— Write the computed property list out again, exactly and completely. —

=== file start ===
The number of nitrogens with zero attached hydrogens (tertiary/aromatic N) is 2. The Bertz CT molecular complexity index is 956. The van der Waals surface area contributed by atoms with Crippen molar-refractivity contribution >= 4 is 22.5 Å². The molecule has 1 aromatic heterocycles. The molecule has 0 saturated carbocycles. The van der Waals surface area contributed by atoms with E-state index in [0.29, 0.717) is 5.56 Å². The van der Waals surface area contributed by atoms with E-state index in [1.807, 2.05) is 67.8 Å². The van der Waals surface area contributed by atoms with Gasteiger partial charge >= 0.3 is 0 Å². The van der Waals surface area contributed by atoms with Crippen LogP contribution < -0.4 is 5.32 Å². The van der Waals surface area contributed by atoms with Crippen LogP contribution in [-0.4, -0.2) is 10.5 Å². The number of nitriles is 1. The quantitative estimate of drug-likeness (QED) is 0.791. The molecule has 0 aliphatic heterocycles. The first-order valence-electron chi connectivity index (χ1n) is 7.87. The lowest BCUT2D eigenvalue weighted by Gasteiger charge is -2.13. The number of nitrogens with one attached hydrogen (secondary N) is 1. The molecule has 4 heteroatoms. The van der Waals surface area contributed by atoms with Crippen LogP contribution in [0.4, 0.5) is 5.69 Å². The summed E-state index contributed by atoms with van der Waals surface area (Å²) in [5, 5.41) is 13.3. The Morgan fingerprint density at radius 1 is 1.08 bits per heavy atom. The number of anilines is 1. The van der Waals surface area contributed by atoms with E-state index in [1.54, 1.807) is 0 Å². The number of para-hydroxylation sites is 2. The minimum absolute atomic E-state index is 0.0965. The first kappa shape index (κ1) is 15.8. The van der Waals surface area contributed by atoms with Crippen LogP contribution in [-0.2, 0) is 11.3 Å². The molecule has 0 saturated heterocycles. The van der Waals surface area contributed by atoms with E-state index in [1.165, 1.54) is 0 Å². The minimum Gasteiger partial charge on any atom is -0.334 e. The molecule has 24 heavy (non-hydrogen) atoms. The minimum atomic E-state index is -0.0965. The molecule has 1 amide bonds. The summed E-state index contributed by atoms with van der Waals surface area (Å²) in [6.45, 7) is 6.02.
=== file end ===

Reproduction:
The number of nitrogens with zero attached hydrogens (tertiary/aromatic N) is 2. The Bertz CT molecular complexity index is 956. The van der Waals surface area contributed by atoms with Crippen molar-refractivity contribution >= 4 is 22.5 Å². The molecule has 1 aromatic heterocycles. The molecule has 0 saturated carbocycles. The van der Waals surface area contributed by atoms with E-state index in [0.29, 0.717) is 5.56 Å². The van der Waals surface area contributed by atoms with E-state index in [1.807, 2.05) is 67.8 Å². The van der Waals surface area contributed by atoms with Gasteiger partial charge >= 0.3 is 0 Å². The van der Waals surface area contributed by atoms with Crippen LogP contribution < -0.4 is 5.32 Å². The van der Waals surface area contributed by atoms with Crippen LogP contribution in [-0.4, -0.2) is 10.5 Å². The number of nitriles is 1. The quantitative estimate of drug-likeness (QED) is 0.791. The molecule has 0 aliphatic heterocycles. The first-order valence-electron chi connectivity index (χ1n) is 7.87. The lowest BCUT2D eigenvalue weighted by Gasteiger charge is -2.13. The number of nitrogens with one attached hydrogen (secondary N) is 1. The molecule has 4 heteroatoms. The van der Waals surface area contributed by atoms with Crippen LogP contribution in [0.4, 0.5) is 5.69 Å². The summed E-state index contributed by atoms with van der Waals surface area (Å²) in [5, 5.41) is 13.3. The Morgan fingerprint density at radius 1 is 1.08 bits per heavy atom. The number of anilines is 1. The van der Waals surface area contributed by atoms with E-state index in [1.54, 1.807) is 0 Å². The number of para-hydroxylation sites is 2. The minimum absolute atomic E-state index is 0.0965. The first kappa shape index (κ1) is 15.8. The van der Waals surface area contributed by atoms with Crippen LogP contribution in [-0.2, 0) is 11.3 Å². The molecule has 0 saturated heterocycles. The van der Waals surface area contributed by atoms with E-state index in [1.165, 1.54) is 0 Å². The minimum Gasteiger partial charge on any atom is -0.334 e. The molecule has 24 heavy (non-hydrogen) atoms. The minimum atomic E-state index is -0.0965. The molecule has 1 amide bonds. The summed E-state index contributed by atoms with van der Waals surface area (Å²) in [6.45, 7) is 6.02.